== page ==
Fraser has moved away from studying dark earths made by humans in part because he saw how quickly knowledge about their creation was being commodified and sold as a “fix” for an unsustainable agricultural system. “It just isn’t going to work if we are making dark earths in a capitalistic society,” he says. “It is about all the system around them, it is not just about the soil. We can’t take out this practice and reproduce it and this will lead to sustainability.”
Indeed, terra preta nova—newly made soil enriched with charred plant matter—has been touted not only as a way to grow more crops on a smaller land base, but also as a carbon sequestration technique to fight climate change. When organic material is partially burned and the charred remains are incorporated with the soil, the result is not just better soil, it is also the internment of a significant amount of carbon that would otherwise have gone up into the atmosphere as smoke.
Since then, culture and politics, revolution and carnival have grown far closer. For the past twenty years, U.S. radicals have been speaking of "the politics of prefiguration”: of the idea that you can and must embody whatever liberty, justice, democracy you aspire to, and in doing so in your self, your community, or your movement you achieve a degree of victory, whatever you do beyond that. Thus political demonstrations around the country have become less like complaints and more like celebrations. Several groups toward the end of the 1990s took this to carnivalesque extremes, which was only reasonable: if you were protesting against alienation, isolation, and privatization, festivity in public didn’t merely demand but cultivated and reclaimed what was at risk. In the 1999 shutdown of the World Trade Organization (W TO) in Seattle, for example, giant puppets, costumes, banners, and, famously, people dressed as endangered sea turtles all played a role. It was both a blockade as potent as that of any general strike in the 1930s and a festive demonstration of what the alternatives look like. Similarly, four years later at the WTO meeting in Cancun, Mexico, a coalition of Mexican campesinos, Korean farmers, and activists from around the world gathered with banners, traditional costumes, musical instruments, parades, and theatrical props. One Korean man, a longtime international activist, committed suicide on the barriers to dramatize the mortal threat to small farmers the proposals held. Thousands of women pulled down barriers with carefully placed ropes. The activists again influenced the course of history—poor nations and nongovernmental organizations (NGOs) inside were inspired to stand up to the first world and corporate powers. W hen the talks collapsed inside, the people outside went wild with joy. Thus it is that one contemporary revolutionary has remarked, "The means are the end.”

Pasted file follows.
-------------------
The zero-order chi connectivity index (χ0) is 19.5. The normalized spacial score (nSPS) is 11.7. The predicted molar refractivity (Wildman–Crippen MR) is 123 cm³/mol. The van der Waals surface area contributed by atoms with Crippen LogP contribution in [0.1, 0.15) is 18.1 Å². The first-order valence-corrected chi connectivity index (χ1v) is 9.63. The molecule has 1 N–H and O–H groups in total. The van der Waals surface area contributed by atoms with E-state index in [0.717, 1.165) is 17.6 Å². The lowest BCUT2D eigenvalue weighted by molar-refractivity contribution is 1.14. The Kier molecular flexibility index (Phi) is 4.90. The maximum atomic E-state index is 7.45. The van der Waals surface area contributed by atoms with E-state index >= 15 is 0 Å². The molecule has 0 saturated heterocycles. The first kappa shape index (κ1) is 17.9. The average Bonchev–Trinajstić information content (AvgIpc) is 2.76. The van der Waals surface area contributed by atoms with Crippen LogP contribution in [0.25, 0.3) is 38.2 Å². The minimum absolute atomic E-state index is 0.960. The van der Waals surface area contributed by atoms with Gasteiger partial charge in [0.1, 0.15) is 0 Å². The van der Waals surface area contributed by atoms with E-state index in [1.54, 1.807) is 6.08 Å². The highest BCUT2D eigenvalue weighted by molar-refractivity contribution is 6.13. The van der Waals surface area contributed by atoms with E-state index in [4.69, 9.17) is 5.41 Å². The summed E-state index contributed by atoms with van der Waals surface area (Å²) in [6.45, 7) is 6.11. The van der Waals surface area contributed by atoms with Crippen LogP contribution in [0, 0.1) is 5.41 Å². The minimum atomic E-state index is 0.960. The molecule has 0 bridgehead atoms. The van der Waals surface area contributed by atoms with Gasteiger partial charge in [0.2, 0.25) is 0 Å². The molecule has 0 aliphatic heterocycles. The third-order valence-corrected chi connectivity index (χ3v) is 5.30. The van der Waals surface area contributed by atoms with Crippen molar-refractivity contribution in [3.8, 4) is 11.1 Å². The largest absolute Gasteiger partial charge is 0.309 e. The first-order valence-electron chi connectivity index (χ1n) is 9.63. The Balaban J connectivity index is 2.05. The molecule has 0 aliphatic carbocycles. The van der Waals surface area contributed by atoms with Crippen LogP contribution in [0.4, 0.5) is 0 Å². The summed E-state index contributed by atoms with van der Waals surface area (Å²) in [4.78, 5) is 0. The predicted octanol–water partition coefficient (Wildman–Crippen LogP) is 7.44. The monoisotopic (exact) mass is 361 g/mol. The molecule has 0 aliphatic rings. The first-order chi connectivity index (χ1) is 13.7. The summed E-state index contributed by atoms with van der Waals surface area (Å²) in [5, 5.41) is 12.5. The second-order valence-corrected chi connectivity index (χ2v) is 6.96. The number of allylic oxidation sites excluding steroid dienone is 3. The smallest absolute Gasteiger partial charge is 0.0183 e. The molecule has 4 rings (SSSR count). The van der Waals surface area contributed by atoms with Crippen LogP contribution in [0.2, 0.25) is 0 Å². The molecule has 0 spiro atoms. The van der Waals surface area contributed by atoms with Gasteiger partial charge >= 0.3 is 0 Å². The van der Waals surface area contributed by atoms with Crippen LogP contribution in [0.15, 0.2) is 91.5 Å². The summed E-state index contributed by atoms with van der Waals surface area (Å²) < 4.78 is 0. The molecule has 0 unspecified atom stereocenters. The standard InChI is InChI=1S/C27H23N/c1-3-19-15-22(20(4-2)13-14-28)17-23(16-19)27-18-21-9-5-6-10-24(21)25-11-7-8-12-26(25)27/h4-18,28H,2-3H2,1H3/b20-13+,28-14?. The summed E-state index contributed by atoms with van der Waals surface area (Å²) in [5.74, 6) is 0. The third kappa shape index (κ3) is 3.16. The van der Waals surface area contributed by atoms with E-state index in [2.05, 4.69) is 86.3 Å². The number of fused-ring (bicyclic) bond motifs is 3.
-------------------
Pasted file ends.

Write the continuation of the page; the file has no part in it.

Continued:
— paradise-built-in-hellp. 177–8